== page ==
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It's well-known that any Tychonoff space $X$ can be embedded in $[0,1]^k$ for some cardinal $k$. It's natural to ask what the smallest such $k$ is (let's call it $k(X)$). However, this probably probably doesn't deserve to be called dimension, since it fails to satisfy some desirable properties. For instance, although $k(\text{point}) = 0$, we have $k(\text{2 points}) = 1$. This leads me to consider a local version:

If $X$ is Tychonoff and $x \in X$, let $D(X, x)$ be the smallest cardinal $k$ such that some neighbourhood of $x$ can be embedded in $[0,1]^k$, and let $D(X) = \sup_{x \in X} D(X, x)$. This satisfies some obvious properties:

  • If $\{U_\alpha\}$ is an open cover of $X$, then $\dim(X) = \sup D(U_\alpha)$.
  • If $A$ is a subspace of $X$, then $D(A) \le D(X)$. Equality holds if, for instance, $A$ contains a neighbourhood of a point $x$ with $D(X,x) = D(X)$.
  • $D(X) = n$ if $X$ is a $n$-dimensional manifold.
  • $D(X \times Y) \le D(X) + D(Y)$.

This last inequality may be strict; for instance, if $X$ is the Cantor set, then $D(X) = 1$ and $X \times X \cong X$.

If $\dim$ denotes the Lebesgue covering dimension, then for $X$ compact, we have $\dim(X) \le \dim([0,1]^{D(X)}) = D(X)$. I have no idea when equality holds (it would if $\dim(X) = n$ implied that $X$ could be locally embedded in $\mathbb{R}^n$, but I don't know if that's true).

Is there a name for this $D$, or has such an invariant been studied before? How is this related to other notions of dimension for a topological space? In particular, are there classes of nice spaces (for instance, compact metrizable) on which they agree?

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How can the last inequality fail? $\;$ (I see how it can be strict, but that's not failing.) $\hspace{1.5 in}$ –  Ricky Demer Oct 1 '11 at 6:26
    
Heh, thanks. Fixed. –  Adrian Keet Oct 1 '11 at 9:39
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The Sorgenfrey line, or the uncountable product of the two-point discrete space, are both zero dimensional and yet satisfy D(X)=c. So this operation does not behave very nicely with non metrizable spaces. –  mathahada Oct 1 '11 at 12:16
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Euclidean shape T, i.e. the set of all $\ (x\ y\ z)\ \in\ \mathbb R^3\ $ such that $\ x\cdot y=x\cdot z=y\cdot z=0\ $ and $\ 0\le x+y+z\le 1,\ $ has $\ \dim T=1\ $ but $\ T\ $ cannot be embedded into $\ \mathbb R,\ $ not even locally around the ramification point $\ (0\ 0\ 0).$ –  Wlodzimierz Holsztynski 11 hours ago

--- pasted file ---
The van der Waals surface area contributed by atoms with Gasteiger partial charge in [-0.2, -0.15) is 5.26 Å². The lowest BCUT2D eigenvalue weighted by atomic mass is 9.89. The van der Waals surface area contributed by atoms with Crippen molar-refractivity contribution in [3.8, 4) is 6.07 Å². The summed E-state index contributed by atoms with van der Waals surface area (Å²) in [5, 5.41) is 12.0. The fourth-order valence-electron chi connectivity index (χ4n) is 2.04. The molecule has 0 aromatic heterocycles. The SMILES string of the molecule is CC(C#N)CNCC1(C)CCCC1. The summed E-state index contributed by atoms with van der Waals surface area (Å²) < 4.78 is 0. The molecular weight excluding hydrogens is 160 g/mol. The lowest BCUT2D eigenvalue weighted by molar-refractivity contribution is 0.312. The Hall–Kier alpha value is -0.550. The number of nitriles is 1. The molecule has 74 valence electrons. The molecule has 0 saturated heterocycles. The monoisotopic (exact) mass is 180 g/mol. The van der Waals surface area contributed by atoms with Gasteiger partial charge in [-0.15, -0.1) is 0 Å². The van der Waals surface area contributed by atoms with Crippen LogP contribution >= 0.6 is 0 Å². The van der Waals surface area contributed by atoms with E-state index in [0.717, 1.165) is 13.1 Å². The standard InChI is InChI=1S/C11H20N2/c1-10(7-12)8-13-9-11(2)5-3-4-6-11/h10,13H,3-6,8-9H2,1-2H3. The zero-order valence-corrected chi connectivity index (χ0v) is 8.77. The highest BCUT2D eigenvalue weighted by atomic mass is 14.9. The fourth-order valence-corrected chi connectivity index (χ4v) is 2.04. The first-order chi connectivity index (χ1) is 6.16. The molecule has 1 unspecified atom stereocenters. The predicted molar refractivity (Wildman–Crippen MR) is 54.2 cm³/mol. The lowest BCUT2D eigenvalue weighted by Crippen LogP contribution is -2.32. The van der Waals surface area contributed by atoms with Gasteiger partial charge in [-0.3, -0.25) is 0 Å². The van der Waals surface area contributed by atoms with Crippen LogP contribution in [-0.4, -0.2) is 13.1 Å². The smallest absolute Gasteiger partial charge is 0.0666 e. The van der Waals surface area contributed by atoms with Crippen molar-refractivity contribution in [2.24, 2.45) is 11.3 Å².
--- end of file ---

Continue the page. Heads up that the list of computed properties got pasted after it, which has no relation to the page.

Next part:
2 Answers 2

It is a classic result that a separable metrizable space $X$ can be embeded into $\mathbb{R}^{2n+1}$, where $n=\dim X$; thus $D(X)\le2\dim X+1$. For the universal spaces of Menger and Nöbeling this is optimal and since they are locally homeomorphic to themselves we find that $D(X)=2\dim X+1$ is possible.

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In the uncountable, the least cardinal $k$ such that $X$ embeds into $I^k$ is simply the weight of the space $X$, i.e., the least size of a basis of the topology. A collection $\mathcal B$ is a basis for a topology $\tau$ if $\mathbb B\subseteq\tau$ and every set in $\tau$ is the union of members of $\mathcal B$.

In the light of mathahada's comment, it is interesting to note that this notion of dimension actually makes sense for zero-dimensional spaces. In the case of 0-dim spaces you might want to consider embedding in to $2^k$ rather than $I^k$, though. Now, zero-dimensional spaces are called zero-dimensional for a reason, but I don't think that giving $2^{k}$ dimension $k$ is necessarily pathological.

In any case, for spaces that don't embed into $I^{\aleph_0}$, i.e., for spaces of uncountable weight, you have defined something like a local weight that I haven't seen before. (Not that this would mean anything.)


Edit: Note that in the compact case, this local weight is just the weight: for each point choose an open neighborhood of minimal weight and cover the whole space by finitely many of these. Now weight of the whole space is the maximum of the weights of the finitely many oopne sets. (This argument assumes that we are dealing with infinite spaces.)

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Defining a special dimension for zero-dimensional spaces might make sense, but it's clearly not the same thing as the dimension that made them zero-dimensional, which is zero. –  Will Sawin Oct 1 '11 at 19:51
    
Yes, I completely agree, it is not the same dimension that makes it 0-dimensional. –  Stefan Geschke Oct 1 '11 at 20:19
    
Just recently we discussed with colleagues some zero-dimensional (even compact) spaces which have high Krull dimension - that is, long chains of prime ideals/filters in the lattices of their open sets. Algebraically speaking, although $\mathop{Idl}B$ cannot have long chains of primes for any Boolean algebra $B$, nevertheless $\mathop{Idl}\mathop{Idl}B$ can... –  მამუკა ჯიბლაძე 12 hours ago

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